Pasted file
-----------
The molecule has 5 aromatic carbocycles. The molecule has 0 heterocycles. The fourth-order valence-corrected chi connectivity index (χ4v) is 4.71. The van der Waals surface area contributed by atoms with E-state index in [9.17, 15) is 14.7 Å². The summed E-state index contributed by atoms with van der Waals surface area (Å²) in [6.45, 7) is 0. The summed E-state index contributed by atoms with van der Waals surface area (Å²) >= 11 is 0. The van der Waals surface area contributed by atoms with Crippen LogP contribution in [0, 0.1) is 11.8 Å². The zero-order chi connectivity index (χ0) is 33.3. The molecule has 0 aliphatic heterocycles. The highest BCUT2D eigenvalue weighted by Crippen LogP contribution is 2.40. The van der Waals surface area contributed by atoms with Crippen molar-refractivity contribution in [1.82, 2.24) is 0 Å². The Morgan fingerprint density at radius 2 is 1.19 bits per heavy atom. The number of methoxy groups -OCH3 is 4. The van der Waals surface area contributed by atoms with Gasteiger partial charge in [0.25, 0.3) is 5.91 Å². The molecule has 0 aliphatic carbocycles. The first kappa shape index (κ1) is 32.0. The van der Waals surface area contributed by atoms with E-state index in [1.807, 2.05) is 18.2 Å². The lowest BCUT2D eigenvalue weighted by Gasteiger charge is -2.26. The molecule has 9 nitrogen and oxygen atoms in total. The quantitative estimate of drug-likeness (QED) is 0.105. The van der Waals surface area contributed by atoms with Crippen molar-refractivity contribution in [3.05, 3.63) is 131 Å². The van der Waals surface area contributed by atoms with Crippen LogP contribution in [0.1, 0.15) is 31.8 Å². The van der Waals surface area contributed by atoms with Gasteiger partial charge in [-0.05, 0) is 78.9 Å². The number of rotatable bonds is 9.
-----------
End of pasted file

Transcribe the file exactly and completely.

The molecule has 5 aromatic carbocycles. The molecule has 0 heterocycles. The fourth-order valence-corrected chi connectivity index (χ4v) is 4.71. The van der Waals surface area contributed by atoms with E-state index in [9.17, 15) is 14.7 Å². The summed E-state index contributed by atoms with van der Waals surface area (Å²) in [6.45, 7) is 0. The summed E-state index contributed by atoms with van der Waals surface area (Å²) >= 11 is 0. The van der Waals surface area contributed by atoms with Crippen LogP contribution in [0, 0.1) is 11.8 Å². The zero-order chi connectivity index (χ0) is 33.3. The molecule has 0 aliphatic heterocycles. The highest BCUT2D eigenvalue weighted by Crippen LogP contribution is 2.40. The van der Waals surface area contributed by atoms with Crippen molar-refractivity contribution in [1.82, 2.24) is 0 Å². The Morgan fingerprint density at radius 2 is 1.19 bits per heavy atom. The number of methoxy groups -OCH3 is 4. The van der Waals surface area contributed by atoms with Gasteiger partial charge in [0.25, 0.3) is 5.91 Å². The molecule has 0 aliphatic carbocycles. The first kappa shape index (κ1) is 32.0. The van der Waals surface area contributed by atoms with E-state index in [1.807, 2.05) is 18.2 Å². The lowest BCUT2D eigenvalue weighted by Gasteiger charge is -2.26. The molecule has 9 nitrogen and oxygen atoms in total. The quantitative estimate of drug-likeness (QED) is 0.105. The van der Waals surface area contributed by atoms with Crippen molar-refractivity contribution in [3.05, 3.63) is 131 Å². The van der Waals surface area contributed by atoms with Crippen LogP contribution in [0.1, 0.15) is 31.8 Å². The van der Waals surface area contributed by atoms with Gasteiger partial charge in [-0.05, 0) is 78.9 Å². The number of rotatable bonds is 9.